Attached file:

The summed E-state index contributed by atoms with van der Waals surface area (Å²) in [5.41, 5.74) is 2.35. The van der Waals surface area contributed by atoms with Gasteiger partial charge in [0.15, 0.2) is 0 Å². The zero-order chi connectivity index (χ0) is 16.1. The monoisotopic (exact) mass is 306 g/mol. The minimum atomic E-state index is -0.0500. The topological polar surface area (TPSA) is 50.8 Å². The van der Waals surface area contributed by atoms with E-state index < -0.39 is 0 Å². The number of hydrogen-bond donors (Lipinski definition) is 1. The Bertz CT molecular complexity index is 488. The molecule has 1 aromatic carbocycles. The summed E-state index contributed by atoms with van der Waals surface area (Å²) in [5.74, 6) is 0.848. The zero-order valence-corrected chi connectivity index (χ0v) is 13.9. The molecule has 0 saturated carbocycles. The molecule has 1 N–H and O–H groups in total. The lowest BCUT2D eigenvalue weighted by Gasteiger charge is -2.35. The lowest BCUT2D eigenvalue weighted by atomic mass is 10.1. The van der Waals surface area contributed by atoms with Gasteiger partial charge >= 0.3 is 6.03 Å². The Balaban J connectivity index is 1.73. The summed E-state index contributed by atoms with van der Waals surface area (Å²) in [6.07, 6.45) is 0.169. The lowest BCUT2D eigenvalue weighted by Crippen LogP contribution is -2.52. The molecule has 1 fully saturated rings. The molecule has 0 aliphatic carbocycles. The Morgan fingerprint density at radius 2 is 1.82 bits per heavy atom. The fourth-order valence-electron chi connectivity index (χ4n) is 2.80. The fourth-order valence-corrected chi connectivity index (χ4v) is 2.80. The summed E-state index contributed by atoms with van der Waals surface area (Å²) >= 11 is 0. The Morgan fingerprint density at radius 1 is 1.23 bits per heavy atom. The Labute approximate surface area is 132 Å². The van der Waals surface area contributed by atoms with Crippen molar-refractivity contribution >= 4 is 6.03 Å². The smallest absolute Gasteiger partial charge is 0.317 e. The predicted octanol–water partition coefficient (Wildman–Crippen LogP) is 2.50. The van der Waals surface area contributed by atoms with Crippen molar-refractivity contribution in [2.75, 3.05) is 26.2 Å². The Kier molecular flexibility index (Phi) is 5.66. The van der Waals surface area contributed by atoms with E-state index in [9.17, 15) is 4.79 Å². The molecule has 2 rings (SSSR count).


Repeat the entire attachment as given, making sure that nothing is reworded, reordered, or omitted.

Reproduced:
The summed E-state index contributed by atoms with van der Waals surface area (Å²) in [5.41, 5.74) is 2.35. The van der Waals surface area contributed by atoms with Gasteiger partial charge in [0.15, 0.2) is 0 Å². The zero-order chi connectivity index (χ0) is 16.1. The monoisotopic (exact) mass is 306 g/mol. The minimum atomic E-state index is -0.0500. The topological polar surface area (TPSA) is 50.8 Å². The van der Waals surface area contributed by atoms with E-state index < -0.39 is 0 Å². The number of hydrogen-bond donors (Lipinski definition) is 1. The Bertz CT molecular complexity index is 488. The molecule has 1 aromatic carbocycles. The summed E-state index contributed by atoms with van der Waals surface area (Å²) in [5.74, 6) is 0.848. The zero-order valence-corrected chi connectivity index (χ0v) is 13.9. The molecule has 0 saturated carbocycles. The molecule has 1 N–H and O–H groups in total. The lowest BCUT2D eigenvalue weighted by Gasteiger charge is -2.35. The lowest BCUT2D eigenvalue weighted by atomic mass is 10.1. The van der Waals surface area contributed by atoms with Gasteiger partial charge >= 0.3 is 6.03 Å². The Balaban J connectivity index is 1.73. The summed E-state index contributed by atoms with van der Waals surface area (Å²) in [6.07, 6.45) is 0.169. The lowest BCUT2D eigenvalue weighted by Crippen LogP contribution is -2.52. The molecule has 1 fully saturated rings. The molecule has 0 aliphatic carbocycles. The Morgan fingerprint density at radius 2 is 1.82 bits per heavy atom. The fourth-order valence-electron chi connectivity index (χ4n) is 2.80. The fourth-order valence-corrected chi connectivity index (χ4v) is 2.80. The summed E-state index contributed by atoms with van der Waals surface area (Å²) >= 11 is 0. The Morgan fingerprint density at radius 1 is 1.23 bits per heavy atom. The Labute approximate surface area is 132 Å². The van der Waals surface area contributed by atoms with Crippen molar-refractivity contribution >= 4 is 6.03 Å². The smallest absolute Gasteiger partial charge is 0.317 e. The predicted octanol–water partition coefficient (Wildman–Crippen LogP) is 2.50. The van der Waals surface area contributed by atoms with Crippen molar-refractivity contribution in [2.75, 3.05) is 26.2 Å². The Kier molecular flexibility index (Phi) is 5.66. The van der Waals surface area contributed by atoms with E-state index in [9.17, 15) is 4.79 Å². The molecule has 2 rings (SSSR count).